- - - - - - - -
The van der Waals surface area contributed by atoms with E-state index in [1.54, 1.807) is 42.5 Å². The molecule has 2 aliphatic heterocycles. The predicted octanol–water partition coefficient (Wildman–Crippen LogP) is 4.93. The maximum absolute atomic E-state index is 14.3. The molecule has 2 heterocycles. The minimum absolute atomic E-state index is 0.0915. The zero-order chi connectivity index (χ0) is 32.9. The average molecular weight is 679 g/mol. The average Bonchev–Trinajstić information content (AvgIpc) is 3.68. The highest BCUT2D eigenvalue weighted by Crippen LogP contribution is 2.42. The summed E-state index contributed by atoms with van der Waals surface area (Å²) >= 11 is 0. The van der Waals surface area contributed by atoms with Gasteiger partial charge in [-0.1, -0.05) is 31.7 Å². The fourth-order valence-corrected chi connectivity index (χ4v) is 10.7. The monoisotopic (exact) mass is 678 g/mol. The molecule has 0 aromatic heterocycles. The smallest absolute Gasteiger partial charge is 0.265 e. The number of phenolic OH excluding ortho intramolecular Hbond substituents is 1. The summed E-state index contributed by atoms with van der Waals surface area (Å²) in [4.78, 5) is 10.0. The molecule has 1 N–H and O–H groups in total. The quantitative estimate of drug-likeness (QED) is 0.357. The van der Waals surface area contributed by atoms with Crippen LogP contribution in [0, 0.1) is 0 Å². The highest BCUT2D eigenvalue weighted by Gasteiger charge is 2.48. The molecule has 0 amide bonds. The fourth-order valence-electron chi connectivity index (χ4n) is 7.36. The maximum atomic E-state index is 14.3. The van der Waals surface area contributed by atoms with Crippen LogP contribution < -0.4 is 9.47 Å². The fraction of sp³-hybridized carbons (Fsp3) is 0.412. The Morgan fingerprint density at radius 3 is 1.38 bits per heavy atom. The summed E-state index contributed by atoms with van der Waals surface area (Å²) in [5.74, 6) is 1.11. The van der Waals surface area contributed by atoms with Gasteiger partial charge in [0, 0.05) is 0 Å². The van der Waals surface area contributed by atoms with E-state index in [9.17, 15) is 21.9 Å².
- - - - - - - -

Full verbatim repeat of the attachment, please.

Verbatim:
The van der Waals surface area contributed by atoms with E-state index in [1.54, 1.807) is 42.5 Å². The molecule has 2 aliphatic heterocycles. The predicted octanol–water partition coefficient (Wildman–Crippen LogP) is 4.93. The maximum absolute atomic E-state index is 14.3. The molecule has 2 heterocycles. The minimum absolute atomic E-state index is 0.0915. The zero-order chi connectivity index (χ0) is 32.9. The average molecular weight is 679 g/mol. The average Bonchev–Trinajstić information content (AvgIpc) is 3.68. The highest BCUT2D eigenvalue weighted by Crippen LogP contribution is 2.42. The summed E-state index contributed by atoms with van der Waals surface area (Å²) >= 11 is 0. The van der Waals surface area contributed by atoms with Gasteiger partial charge in [-0.1, -0.05) is 31.7 Å². The fourth-order valence-corrected chi connectivity index (χ4v) is 10.7. The monoisotopic (exact) mass is 678 g/mol. The molecule has 0 aromatic heterocycles. The smallest absolute Gasteiger partial charge is 0.265 e. The number of phenolic OH excluding ortho intramolecular Hbond substituents is 1. The summed E-state index contributed by atoms with van der Waals surface area (Å²) in [4.78, 5) is 10.0. The molecule has 1 N–H and O–H groups in total. The quantitative estimate of drug-likeness (QED) is 0.357. The van der Waals surface area contributed by atoms with Crippen LogP contribution in [0, 0.1) is 0 Å². The highest BCUT2D eigenvalue weighted by Gasteiger charge is 2.48. The molecule has 0 amide bonds. The fourth-order valence-electron chi connectivity index (χ4n) is 7.36. The maximum atomic E-state index is 14.3. The van der Waals surface area contributed by atoms with Crippen LogP contribution < -0.4 is 9.47 Å². The fraction of sp³-hybridized carbons (Fsp3) is 0.412. The Morgan fingerprint density at radius 3 is 1.38 bits per heavy atom. The summed E-state index contributed by atoms with van der Waals surface area (Å²) in [5.74, 6) is 1.11. The van der Waals surface area contributed by atoms with Gasteiger partial charge in [0, 0.05) is 0 Å². The van der Waals surface area contributed by atoms with E-state index in [9.17, 15) is 21.9 Å².